Make us your home page
Instagram

Today’s top headlines delivered to you daily.

(View our Privacy Policy)

Federal jury in Tampa finds men guilty in penny stock scheme

TAMPA — A federal jury returned a guilty verdict Friday against an Odessa man who helped run a penny stock scheme that bilked victims out of more than $120 million over four years, authorities said.

Paul R. Gunter, 64, originally of London, lived in Odessa when he was arrested in March 2008 by federal agents. A Tampa jury found both Gunter and Simon Andrew Odoni, 56, of Hertfordshire, United Kingdom, guilty Friday of three counts of conspiracy to commit mail fraud, wire fraud and money laundering; 19 counts of mail and wire fraud; and 14 counts of money laundering. Both men face, effectively, potential life sentences. Each conspiracy, mail and wire fraud charge carries a maximum sentence of 20 years.

A sentencing date has not been set. Gunter, who had been living under house arrest in Odessa, was taken into custody after the verdict was announced, as was Odoni. Both spent Friday night in Pinellas County jail, according to jail records.

"It's a tough day for Paul Gunter and his family," said his attorney, Neil Taylor. "We respect the jury's decision. The federal government did an impressive job."

Gunter and his daughter, Zibiah, then 25, were arrested in March 2008 after federal agents said they helped run a "corporate hijacking" scam for at least four years in which they created fake companies named after real, but dormant, companies and then sold stock in them as if they owned them. The charges against Zibiah Gunter, who lived in Oldsmar, were dropped after she completed a pretrial diversion program, according to court records.

Paul Gunter, Odoni and several others amassed millions by selling stock in companies like Andros Isle Development Corp. of Miami and Cobra Energy Inc. of Boynton Beach, authorities said. Telemarketers in Spain called potential investors in the United Kingdom, according to court documents, and pressured them into investing in fictional companies.

Gunter's companies raked in more than $127 million, according to the federal government, which was split between Gunter and partners in Texas, Costa Rica and the United Kingdom, where Odoni was.

"Odoni and Gunter were key operators in a criminal gang that ruthlessly targeted the elderly and vulnerable, defrauding them and then spending tens of millions of pounds that had been put aside to support people's retirements," said Detective Inspector Kerrie Gower with London police.

Also, in connection with the scam, two Houston lawyers were convicted of conspiracy to commit wire fraud in May 2012 for helping Gunter steal the identities of companies.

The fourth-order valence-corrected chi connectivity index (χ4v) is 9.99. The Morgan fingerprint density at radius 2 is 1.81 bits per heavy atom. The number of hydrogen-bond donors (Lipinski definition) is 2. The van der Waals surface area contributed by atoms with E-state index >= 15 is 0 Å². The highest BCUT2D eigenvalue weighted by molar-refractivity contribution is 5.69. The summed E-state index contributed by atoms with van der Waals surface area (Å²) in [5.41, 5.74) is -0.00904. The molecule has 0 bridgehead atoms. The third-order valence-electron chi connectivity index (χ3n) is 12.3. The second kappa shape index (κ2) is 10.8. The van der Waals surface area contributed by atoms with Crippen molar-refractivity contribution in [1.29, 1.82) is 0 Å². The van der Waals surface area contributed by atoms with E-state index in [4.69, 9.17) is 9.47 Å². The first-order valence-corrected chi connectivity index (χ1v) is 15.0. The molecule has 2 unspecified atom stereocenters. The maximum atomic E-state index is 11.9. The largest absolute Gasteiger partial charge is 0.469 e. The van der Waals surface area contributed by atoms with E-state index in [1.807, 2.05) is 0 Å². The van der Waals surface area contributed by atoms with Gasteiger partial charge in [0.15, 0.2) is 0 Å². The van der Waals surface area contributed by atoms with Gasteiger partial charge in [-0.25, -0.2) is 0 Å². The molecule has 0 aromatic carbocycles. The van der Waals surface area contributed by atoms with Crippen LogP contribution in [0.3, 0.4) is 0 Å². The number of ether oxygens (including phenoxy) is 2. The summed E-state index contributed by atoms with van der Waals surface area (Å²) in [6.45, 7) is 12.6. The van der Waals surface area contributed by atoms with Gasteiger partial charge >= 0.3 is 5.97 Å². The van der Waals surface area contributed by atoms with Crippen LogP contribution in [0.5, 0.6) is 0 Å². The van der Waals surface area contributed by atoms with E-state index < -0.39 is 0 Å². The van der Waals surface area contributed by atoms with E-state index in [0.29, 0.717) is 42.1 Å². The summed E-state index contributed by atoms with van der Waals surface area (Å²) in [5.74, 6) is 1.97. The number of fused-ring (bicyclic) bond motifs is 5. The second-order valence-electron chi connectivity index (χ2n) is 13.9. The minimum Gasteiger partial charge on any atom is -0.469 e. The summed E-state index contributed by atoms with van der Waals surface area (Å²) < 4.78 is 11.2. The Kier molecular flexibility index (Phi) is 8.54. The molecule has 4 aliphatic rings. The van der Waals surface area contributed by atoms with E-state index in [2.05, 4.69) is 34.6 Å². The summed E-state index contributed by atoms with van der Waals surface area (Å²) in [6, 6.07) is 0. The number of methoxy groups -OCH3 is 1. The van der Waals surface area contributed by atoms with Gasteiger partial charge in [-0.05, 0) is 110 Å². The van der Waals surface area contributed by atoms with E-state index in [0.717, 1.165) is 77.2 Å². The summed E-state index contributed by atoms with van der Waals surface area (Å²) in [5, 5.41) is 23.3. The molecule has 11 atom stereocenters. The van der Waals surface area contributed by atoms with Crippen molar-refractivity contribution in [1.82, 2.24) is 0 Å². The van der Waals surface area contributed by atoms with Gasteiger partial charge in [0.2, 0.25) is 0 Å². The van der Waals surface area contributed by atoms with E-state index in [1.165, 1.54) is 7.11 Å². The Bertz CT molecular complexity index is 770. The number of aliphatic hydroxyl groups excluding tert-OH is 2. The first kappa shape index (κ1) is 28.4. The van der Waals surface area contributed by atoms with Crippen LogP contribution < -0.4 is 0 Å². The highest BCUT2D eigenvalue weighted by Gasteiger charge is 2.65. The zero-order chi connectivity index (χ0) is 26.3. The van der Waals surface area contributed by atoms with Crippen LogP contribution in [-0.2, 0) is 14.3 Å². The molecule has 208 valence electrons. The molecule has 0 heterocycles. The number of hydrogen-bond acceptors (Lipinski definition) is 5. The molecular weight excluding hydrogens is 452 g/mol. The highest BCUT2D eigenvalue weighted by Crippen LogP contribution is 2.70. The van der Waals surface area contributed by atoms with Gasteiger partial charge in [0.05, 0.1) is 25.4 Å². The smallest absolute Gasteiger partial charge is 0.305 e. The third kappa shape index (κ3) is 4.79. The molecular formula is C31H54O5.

When Gunter and his daughter were first arrested, their lawyers claimed they were just escrow agents, with no knowledge of the inner workings of the scheme.

Taylor, Gunter's attorney, did not say if he would file an appeal.

"It's too early," he said. "We have 30 days to evaluate."

Will Hobson can be reached at (813) 226-3400 or [email protected]

Federal jury in Tampa finds men guilty in penny stock scheme 04/19/13 [Last modified: Friday, April 19, 2013 11:16pm]
Photo reprints | Article reprints

© 2017 Tampa Bay Times

    

Join the discussion: Click to view comments, add yours

Loading...
  1. 'Empire' star Grace Byers keynotes USF Women in Leadership & Philanthropy luncheon

    Human Interest

    BY AMY SCHERZER

    TAMPA — The first University of South Florida graduate to address the USF's Women in Leadership & Philanthropy supporters, Grace Gealey Byers, class of 2006, centered her speech on her first name, turning it into a verb to share life lessons.

    Grace Byers, University of South Florida Class of 2006, stars on the Fox television show Empire. She delivered the keynote at the USF Women in Leadership and Philanthropy luncheon Friday. Photo by Amy Scherzer
  2. Southeast Seminole Heights holds candlelight vigil for victims' families and each other

    News

    TAMPA — They came together in solidarity in Southeast Seminole Heights, to sustain three families in their grief and to confront fear, at a candlelight vigil held Sunday night in the central Tampa neighborhood.

    A peaceful march that began on east New Orleans Avenue was held during the candlelight vigil for the three victims who were killed in the recent shootings in the Seminole Heights neighborhood in Tampa on Sunday, October 22, 2017.
  3. It's not just Puerto Rico: FEMA bogs down in Florida, Texas too

    HOUSTON — Outside Rachel Roberts' house, a skeleton sits on a chair next to the driveway, a skeleton child on its lap, an empty cup in its hand and a sign at its feet that reads "Waiting on FEMA."

    Ernestino Leon sits among the debris removed from his family’s flood-damaged Bonita Springs home on Oct. 11. He has waited five weeks for FEMA to provide $10,000 to repair the home.
  4. McConnell says he's awaiting Trump guidance on health care

    STERLING, Va. — Senate Majority Leader Mitch McConnell said Sunday he's willing to bring bipartisan health care legislation to the floor if President Donald Trump makes clear he supports it.

    Senate Majority Leader Mitch McConnell says he’s “not certain yet” on what Trump wants.
  5. Tampa's Lance McCullers shows killer instinct in pitching Astros to World Series

    Ml

    HOUSTON — It felt like the beginning on Saturday night at Minute Maid Park, the arrival of a new force on the World Series stage. The Astros are back, for the first time in a dozen years, and they want to stay a while.

    Houston Astros starting pitcher Lance McCullers (43) throwing in the fifth inning of the game between the Houston Astros and the Tampa Bay Rays in Tropicana Field in St. Petersburg, Fla. on Sunday, July 12, 2015.